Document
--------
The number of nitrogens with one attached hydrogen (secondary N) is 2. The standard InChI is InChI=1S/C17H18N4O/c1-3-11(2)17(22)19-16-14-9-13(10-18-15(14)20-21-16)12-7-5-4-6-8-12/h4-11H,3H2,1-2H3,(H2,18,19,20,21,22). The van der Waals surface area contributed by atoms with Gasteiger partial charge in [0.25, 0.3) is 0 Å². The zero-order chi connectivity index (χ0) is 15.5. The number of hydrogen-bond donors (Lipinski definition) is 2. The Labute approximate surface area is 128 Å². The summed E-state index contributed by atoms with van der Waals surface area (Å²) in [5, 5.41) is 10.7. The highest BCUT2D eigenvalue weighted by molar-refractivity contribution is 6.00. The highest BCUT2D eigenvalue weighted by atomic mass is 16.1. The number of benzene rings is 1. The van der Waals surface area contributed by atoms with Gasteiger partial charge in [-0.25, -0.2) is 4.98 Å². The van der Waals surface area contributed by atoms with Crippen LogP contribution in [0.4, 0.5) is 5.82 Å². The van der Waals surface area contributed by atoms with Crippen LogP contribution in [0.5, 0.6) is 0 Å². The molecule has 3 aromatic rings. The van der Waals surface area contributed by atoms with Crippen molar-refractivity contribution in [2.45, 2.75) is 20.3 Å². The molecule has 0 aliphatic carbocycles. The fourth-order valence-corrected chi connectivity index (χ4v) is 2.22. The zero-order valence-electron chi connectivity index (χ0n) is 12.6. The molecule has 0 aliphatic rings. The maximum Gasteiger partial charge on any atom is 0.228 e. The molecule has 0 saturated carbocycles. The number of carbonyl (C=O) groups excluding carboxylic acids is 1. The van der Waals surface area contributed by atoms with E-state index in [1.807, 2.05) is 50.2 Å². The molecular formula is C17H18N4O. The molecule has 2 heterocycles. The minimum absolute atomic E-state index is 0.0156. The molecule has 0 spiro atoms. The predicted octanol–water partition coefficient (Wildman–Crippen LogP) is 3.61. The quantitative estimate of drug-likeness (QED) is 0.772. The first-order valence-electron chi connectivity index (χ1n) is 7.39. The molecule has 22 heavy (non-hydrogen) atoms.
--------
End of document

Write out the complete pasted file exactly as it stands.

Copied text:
The number of nitrogens with one attached hydrogen (secondary N) is 2. The standard InChI is InChI=1S/C17H18N4O/c1-3-11(2)17(22)19-16-14-9-13(10-18-15(14)20-21-16)12-7-5-4-6-8-12/h4-11H,3H2,1-2H3,(H2,18,19,20,21,22). The van der Waals surface area contributed by atoms with Gasteiger partial charge in [0.25, 0.3) is 0 Å². The zero-order chi connectivity index (χ0) is 15.5. The number of hydrogen-bond donors (Lipinski definition) is 2. The Labute approximate surface area is 128 Å². The summed E-state index contributed by atoms with van der Waals surface area (Å²) in [5, 5.41) is 10.7. The highest BCUT2D eigenvalue weighted by molar-refractivity contribution is 6.00. The highest BCUT2D eigenvalue weighted by atomic mass is 16.1. The number of benzene rings is 1. The van der Waals surface area contributed by atoms with Gasteiger partial charge in [-0.25, -0.2) is 4.98 Å². The van der Waals surface area contributed by atoms with Crippen LogP contribution in [0.4, 0.5) is 5.82 Å². The van der Waals surface area contributed by atoms with Crippen LogP contribution in [0.5, 0.6) is 0 Å². The molecule has 3 aromatic rings. The van der Waals surface area contributed by atoms with Crippen molar-refractivity contribution in [2.45, 2.75) is 20.3 Å². The molecule has 0 aliphatic carbocycles. The fourth-order valence-corrected chi connectivity index (χ4v) is 2.22. The zero-order valence-electron chi connectivity index (χ0n) is 12.6. The molecule has 0 aliphatic rings. The maximum Gasteiger partial charge on any atom is 0.228 e. The molecule has 0 saturated carbocycles. The number of carbonyl (C=O) groups excluding carboxylic acids is 1. The van der Waals surface area contributed by atoms with E-state index in [1.807, 2.05) is 50.2 Å². The molecular formula is C17H18N4O. The molecule has 2 heterocycles. The minimum absolute atomic E-state index is 0.0156. The molecule has 0 spiro atoms. The predicted octanol–water partition coefficient (Wildman–Crippen LogP) is 3.61. The quantitative estimate of drug-likeness (QED) is 0.772. The first-order valence-electron chi connectivity index (χ1n) is 7.39. The molecule has 22 heavy (non-hydrogen) atoms.